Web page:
Federal Bureau of Investigation Director James Comey spoke about the subconscious racial biases present in law enforcement officers, disproportionate challenges faced by young men of color and other issues in the intersection of race and law enforcement Thursday morning in a lecture co-hosted by the McCourt School of Public Policy and the Office of the President in Gaston Hall.
Comey’s remarks were unusual for an FBI director, with previous directors only publicly discussing race in the context of civil rights issues such as investigations into murders committed by the Ku Klux Klan. No other FBI director has publicly analyzed racial tensions between black communities and law enforcement.
University President John J. DeGioia welcomed Comey and offered opening remarks stressing the importance of engaging in thoughtful conversations about race and law enforcement.
“This is a topic whose importance and urgency have been exemplified in the events in Ferguson, Mo., Cleveland, Oh., and in Staten Island, N.Y., and in communities across our country,” DeGioia said. “At this current moment, when our country seeks a greater understanding, a renewed of sense of responsibility for one another and a stronger mutual trust, we’re grateful for this opportunity to provide a venue for dialogue on these matters.”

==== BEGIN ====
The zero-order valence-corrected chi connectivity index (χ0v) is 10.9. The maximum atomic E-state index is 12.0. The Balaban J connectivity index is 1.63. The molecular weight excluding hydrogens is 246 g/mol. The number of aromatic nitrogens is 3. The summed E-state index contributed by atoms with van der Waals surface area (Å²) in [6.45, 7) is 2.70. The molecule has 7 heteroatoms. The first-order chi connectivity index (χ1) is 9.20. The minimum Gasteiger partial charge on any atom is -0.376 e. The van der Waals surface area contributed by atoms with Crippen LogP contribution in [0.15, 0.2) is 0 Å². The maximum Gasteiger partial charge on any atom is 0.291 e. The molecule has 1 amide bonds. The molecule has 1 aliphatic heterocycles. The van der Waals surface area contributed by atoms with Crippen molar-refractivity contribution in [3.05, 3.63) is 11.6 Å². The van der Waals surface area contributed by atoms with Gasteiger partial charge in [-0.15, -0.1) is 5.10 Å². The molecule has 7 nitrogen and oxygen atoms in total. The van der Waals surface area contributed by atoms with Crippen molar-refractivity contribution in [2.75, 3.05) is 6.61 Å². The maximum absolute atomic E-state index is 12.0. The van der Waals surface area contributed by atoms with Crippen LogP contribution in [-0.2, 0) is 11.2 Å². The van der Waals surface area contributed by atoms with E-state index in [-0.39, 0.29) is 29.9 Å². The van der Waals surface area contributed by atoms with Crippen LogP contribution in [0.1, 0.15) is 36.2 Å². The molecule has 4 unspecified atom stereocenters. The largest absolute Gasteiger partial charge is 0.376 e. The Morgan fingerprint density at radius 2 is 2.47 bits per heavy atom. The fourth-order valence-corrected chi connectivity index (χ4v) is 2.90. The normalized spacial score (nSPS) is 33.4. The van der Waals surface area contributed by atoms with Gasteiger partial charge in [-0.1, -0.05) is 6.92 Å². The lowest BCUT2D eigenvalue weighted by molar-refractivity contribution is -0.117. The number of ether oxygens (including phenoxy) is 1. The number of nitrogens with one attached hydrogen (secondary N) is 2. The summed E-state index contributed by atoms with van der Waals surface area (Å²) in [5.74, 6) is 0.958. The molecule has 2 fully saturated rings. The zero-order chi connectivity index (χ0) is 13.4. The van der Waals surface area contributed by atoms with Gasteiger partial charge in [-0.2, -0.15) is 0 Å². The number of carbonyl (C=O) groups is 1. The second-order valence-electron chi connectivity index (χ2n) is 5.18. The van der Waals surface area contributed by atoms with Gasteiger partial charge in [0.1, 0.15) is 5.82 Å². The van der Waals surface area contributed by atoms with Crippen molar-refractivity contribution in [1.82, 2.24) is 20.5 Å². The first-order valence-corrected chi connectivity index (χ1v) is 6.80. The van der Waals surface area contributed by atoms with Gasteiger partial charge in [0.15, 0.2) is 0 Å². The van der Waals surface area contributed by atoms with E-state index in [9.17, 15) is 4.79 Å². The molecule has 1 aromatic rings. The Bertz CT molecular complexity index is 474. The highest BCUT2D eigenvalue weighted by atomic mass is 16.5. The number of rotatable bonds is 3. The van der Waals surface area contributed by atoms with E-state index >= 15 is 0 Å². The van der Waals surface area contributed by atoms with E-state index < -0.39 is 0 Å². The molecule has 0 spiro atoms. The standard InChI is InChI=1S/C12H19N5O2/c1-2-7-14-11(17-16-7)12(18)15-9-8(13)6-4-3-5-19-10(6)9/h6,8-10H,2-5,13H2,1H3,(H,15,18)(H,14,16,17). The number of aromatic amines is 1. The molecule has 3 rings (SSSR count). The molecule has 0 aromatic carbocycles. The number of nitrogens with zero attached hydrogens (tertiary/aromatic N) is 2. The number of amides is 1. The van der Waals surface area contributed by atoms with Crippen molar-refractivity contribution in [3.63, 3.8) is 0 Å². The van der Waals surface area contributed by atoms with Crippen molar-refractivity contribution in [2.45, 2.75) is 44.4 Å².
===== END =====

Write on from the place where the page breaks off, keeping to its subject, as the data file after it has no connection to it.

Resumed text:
After remarking on the appropriateness of his lecture, titled “Hard Truths: Law Enforcement and Race,” being held in Healy Hall, a building named for former University President Fr. Patrick Healy, S.J. — born into slavery and the first black man in America to earn a Ph.D., to join the Jesuit order and to become the president of a predominately white university — Comey went on to discuss the “hard truths” that he said must be acknowledged in conversations about law enforcement and race.
“All of us in law enforcement must be honest enough to acknowledge that much of our history is not pretty,” Comey said. “At many points in American history, law enforcement enforced the status quo — a status quo that was often brutally unfair to disfavored groups.”
Citing his own Irish heritage, Comey discussed how law enforcement treated the Irish unfairly and often regarded them as drunks and criminals in the early 20th century.
“The Irish had some tough times, but little compares to the experience on our soil of black Americans,” Comey said. “That experience should be part of every American’s consciousness, and law enforcement’s role in that experience, including in recent times, must be remembered. It is our cultural inheritance.”
Comey said that he believes that now most police officers enter law enforcement with a genuine desire to serve others, regardless of race, but are eventually swayed by subconscious biases and cynicism.
“Police officers on patrol in our nation’s cities often work in environments where a hugely disproportionate percentage of street crime is committed by young men of color,” Comey said. “Something happens to people of good will working in that environment. After years of police work, officers often can’t help be influenced by the cynicism they feel. A mental shortcut becomes almost irresistible.”
Comey, who, according to DeGioia, expanded new FBI agents’ training to include a mandatory visit to the Martin Luther King Jr. memorial, stressed the importance of law enforcement officers making a conscious effort to resist acting on racial biases, which are often subconscious.